Influence is often studied by examining explicit structural links in observed interaction networks, such as paper citations or bill co-sponsorship. However, for many domains, such declared links do not exist, are unreliable, or fail to reflect behaviors of interest. In these situations, observed temporal dynamics can instead be used as a proxy by which latent structural information can be inferred. In this talk, I will present the Bayesian Echo Chamber, a new Bayesian generative model for social interaction data. By modeling the evolution of people's language usage over time, using a discrete analog of the multivariate Hawkes process, this model is capable of discovering latent influence relationships. Unlike previous work on inferring influence, which has primarily focused on simple temporal dynamics evidenced via turn-taking behavior, the Bayesian Echo Chamber captures more nuanced influence relationships, evidenced via linguistic accommodation patterns in interaction content. I will present results validating the model's ability to discover known influence patterns using transcripts of arguments heard by the US Supreme Court and the movie "12 Angry Men." Finally, I will showcase the Bayesian Echo Chamber's capabilities by presenting latent influence relationships inferred from Federal Open Market Committee meeting transcripts, thereby demonstrating state-of-the-art performance at uncovering social dynamics in group discussions.
(Joint work with F. Guo, C. Blundell, and K. Heller.)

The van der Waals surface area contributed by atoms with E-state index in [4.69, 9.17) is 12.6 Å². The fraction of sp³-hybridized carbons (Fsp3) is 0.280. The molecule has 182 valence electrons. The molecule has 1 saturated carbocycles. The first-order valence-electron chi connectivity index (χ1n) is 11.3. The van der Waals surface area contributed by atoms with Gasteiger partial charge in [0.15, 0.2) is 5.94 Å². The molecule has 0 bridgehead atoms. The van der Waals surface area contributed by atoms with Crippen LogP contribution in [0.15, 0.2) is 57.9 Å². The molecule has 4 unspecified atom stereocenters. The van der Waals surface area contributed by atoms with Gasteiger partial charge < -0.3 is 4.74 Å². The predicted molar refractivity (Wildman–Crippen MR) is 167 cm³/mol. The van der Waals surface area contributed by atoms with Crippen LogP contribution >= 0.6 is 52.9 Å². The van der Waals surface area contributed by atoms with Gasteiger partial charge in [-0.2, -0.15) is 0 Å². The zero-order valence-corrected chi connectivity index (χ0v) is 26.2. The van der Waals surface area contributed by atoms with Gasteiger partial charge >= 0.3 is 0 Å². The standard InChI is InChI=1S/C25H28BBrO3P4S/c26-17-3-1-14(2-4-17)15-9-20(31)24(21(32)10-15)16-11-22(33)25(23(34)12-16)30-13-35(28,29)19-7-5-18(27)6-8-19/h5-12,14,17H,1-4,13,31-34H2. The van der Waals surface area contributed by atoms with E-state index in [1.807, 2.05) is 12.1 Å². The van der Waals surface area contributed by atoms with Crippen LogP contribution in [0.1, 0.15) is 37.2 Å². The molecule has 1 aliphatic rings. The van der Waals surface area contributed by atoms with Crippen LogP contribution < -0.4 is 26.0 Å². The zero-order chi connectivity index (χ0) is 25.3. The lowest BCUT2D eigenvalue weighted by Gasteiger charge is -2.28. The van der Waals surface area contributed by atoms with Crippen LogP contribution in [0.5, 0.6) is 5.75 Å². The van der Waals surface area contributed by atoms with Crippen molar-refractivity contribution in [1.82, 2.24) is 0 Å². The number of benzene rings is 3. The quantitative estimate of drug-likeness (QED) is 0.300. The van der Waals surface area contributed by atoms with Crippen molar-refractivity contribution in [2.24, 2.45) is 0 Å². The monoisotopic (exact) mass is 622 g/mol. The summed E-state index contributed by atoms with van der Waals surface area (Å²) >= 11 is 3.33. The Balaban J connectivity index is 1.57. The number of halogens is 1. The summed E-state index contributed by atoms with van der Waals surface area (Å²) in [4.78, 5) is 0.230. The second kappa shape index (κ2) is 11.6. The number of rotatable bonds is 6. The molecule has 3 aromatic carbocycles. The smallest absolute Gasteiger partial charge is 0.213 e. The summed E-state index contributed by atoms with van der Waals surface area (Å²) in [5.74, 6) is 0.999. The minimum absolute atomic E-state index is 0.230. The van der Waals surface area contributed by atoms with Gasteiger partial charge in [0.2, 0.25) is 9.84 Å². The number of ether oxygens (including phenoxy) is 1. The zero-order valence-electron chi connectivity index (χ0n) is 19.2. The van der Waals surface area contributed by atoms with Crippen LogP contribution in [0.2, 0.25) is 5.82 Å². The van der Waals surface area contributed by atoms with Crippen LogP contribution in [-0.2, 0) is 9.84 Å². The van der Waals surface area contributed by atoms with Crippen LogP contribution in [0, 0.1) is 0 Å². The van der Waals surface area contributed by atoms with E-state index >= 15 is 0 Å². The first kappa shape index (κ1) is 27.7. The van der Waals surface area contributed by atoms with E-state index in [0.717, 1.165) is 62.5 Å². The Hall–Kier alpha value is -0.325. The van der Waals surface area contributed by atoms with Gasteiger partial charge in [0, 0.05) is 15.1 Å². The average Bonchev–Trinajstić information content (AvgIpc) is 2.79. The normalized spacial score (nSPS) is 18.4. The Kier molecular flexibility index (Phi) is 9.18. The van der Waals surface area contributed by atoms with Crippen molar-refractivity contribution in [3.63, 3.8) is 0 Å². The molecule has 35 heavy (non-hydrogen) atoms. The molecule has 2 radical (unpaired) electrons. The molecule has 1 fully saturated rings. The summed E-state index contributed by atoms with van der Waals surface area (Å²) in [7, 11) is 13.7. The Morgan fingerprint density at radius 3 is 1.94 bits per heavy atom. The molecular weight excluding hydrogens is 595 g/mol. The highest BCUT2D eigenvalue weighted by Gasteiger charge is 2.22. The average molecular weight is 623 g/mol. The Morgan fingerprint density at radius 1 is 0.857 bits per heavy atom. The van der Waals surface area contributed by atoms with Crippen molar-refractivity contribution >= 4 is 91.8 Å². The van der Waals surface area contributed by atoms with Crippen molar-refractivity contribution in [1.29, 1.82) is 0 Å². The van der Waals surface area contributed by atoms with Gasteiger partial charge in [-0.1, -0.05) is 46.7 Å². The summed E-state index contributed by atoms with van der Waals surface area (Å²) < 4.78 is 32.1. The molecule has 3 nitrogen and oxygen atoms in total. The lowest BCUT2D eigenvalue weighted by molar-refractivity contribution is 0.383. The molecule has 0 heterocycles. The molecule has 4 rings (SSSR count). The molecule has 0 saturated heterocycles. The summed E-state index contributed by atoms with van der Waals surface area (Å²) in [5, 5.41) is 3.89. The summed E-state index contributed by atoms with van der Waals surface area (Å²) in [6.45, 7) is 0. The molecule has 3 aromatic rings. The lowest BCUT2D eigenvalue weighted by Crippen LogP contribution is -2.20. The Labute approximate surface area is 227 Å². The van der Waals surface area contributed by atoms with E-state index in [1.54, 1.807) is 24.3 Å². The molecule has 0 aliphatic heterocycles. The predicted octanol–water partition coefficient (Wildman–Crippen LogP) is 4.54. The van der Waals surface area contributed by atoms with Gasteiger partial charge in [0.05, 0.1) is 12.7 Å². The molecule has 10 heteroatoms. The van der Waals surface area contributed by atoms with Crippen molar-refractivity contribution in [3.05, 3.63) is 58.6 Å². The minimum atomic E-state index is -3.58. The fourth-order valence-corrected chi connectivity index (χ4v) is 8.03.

Hanna Wallach is a researcher at Microsoft Research New York City and an assistant professor in the School of Computer Science at the University of Massachusetts Amherst. She is one of five core faculty members involved in UMass's recently formed Computational Social Science Institute. Hanna develops machine learning methods for uncovering new insights about the structure, content, and dynamics of social processes. In collaboration with political scientists, sociologists, and journalists, she analyzes publicly available interaction data, such as public record email networks, declassified document dumps, press releases, meeting transcripts, and news articles. Hanna's research contributes to machine learning, Bayesian statistics, and the nascent field of computational social science. Her work on infinite belief networks won the best paper award at AISTATS 2010. Hanna holds a B.A. in Computer Science from the University of Cambridge, an M.S. in Cognitive Science and Machine Learning from the University of Edinburgh, and a Ph.D. in Physics from the University of Cambridge. Most importantly, however, she is (to her knowledge) the only person to have appeared in both Glamour magazine ("35 Women Under 35 Who Are Changing the Tech Industry") and Linux Format.